It’s a classic case of damned if you do, damned if you don’t. Employers have an obligation to protect their employees from discrimination or harassment by third parties, including patients, customers, clients, vendors, and contractors. But in the case of Blackburn v. State of Washington Dept. of Social and Health Servs., the employer’s attempt to do so resulted in an employee lawsuit for staffing discrimination.
A state-run psychiatric hospital, which treats patients with serious, long-term mental illness, adopted a staffing directive that restricted Black and dark-skinned employees from working with a violent and racist patient. (This patient had actually threatened to kill a Black employee.) A group of employees sued the hospital for discrimination because the directive required race-based staffing assignments. The federal court, however, came to the rather obvious conclusion that, “Not having to work with a violent, racist patient is not an adverse employment action.” While the directive did distinguish between races, there was nothing that showed that the Hospital intended to treat minority employees less favorably than White employees. The court also found that the hospital had offered a legitimate reason for the staffing decision – their concern about the safety of their Black and dark-skinned employees.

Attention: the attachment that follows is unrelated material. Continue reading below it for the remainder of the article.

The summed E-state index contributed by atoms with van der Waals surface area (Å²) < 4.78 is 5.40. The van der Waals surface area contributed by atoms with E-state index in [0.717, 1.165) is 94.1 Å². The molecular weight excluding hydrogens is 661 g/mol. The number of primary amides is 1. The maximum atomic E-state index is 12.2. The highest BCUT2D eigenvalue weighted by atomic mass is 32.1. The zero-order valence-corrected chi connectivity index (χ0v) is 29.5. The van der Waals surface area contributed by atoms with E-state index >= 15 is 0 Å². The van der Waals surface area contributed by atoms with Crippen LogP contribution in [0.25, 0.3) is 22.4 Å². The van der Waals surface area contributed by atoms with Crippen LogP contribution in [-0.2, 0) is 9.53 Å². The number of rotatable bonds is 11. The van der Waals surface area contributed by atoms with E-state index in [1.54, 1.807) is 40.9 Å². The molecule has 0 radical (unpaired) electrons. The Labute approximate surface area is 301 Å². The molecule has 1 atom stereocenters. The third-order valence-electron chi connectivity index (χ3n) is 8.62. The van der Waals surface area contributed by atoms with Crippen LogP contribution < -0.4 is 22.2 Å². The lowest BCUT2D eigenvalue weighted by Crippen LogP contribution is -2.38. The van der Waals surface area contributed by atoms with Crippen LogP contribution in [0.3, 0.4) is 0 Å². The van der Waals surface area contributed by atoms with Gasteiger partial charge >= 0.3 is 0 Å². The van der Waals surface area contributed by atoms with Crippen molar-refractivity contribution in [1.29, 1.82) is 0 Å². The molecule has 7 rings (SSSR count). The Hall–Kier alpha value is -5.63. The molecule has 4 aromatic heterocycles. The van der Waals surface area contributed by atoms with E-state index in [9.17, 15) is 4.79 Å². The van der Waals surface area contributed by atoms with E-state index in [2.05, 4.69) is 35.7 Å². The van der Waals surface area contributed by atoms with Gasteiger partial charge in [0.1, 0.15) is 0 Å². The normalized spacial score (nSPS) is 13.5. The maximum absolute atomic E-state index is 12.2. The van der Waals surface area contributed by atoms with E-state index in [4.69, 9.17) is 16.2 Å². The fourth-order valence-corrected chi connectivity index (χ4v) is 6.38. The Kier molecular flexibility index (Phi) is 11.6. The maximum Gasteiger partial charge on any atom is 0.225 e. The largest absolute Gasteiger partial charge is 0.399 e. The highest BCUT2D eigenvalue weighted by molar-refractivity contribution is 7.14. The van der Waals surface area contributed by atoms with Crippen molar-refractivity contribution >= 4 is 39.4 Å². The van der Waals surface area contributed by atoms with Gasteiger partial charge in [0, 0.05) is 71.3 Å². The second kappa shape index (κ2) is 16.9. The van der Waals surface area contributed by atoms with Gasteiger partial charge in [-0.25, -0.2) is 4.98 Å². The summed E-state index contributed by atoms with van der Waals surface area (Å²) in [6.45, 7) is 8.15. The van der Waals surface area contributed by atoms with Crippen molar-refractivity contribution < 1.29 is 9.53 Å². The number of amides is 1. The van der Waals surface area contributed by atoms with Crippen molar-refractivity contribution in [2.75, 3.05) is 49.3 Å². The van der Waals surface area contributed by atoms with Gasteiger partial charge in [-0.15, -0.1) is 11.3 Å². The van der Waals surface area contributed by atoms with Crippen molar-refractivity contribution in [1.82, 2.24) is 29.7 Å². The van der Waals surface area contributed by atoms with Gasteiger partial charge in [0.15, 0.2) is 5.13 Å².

Frankly, if the hospital had continued to assign Black employees to the racist patient, it is all too likely that some of those employees would have claimed that the hospital failed to protect them from harassment. Fortunately, the court recognized that not all race-based decisions constitute illegal discrimination as a matter of course. While courts have held that it is illegal for employers to give in to customer-based racial preferences, race-based safety concerns are a different matter. But employers should keep in mind that race- or gender-based staffing decisions that result in an employee being assigned to a less favorable shift or department, or one that affects the employee’s opportunity for advancement, might lead to viable claims of discrimination. As always, it’s a balancing act.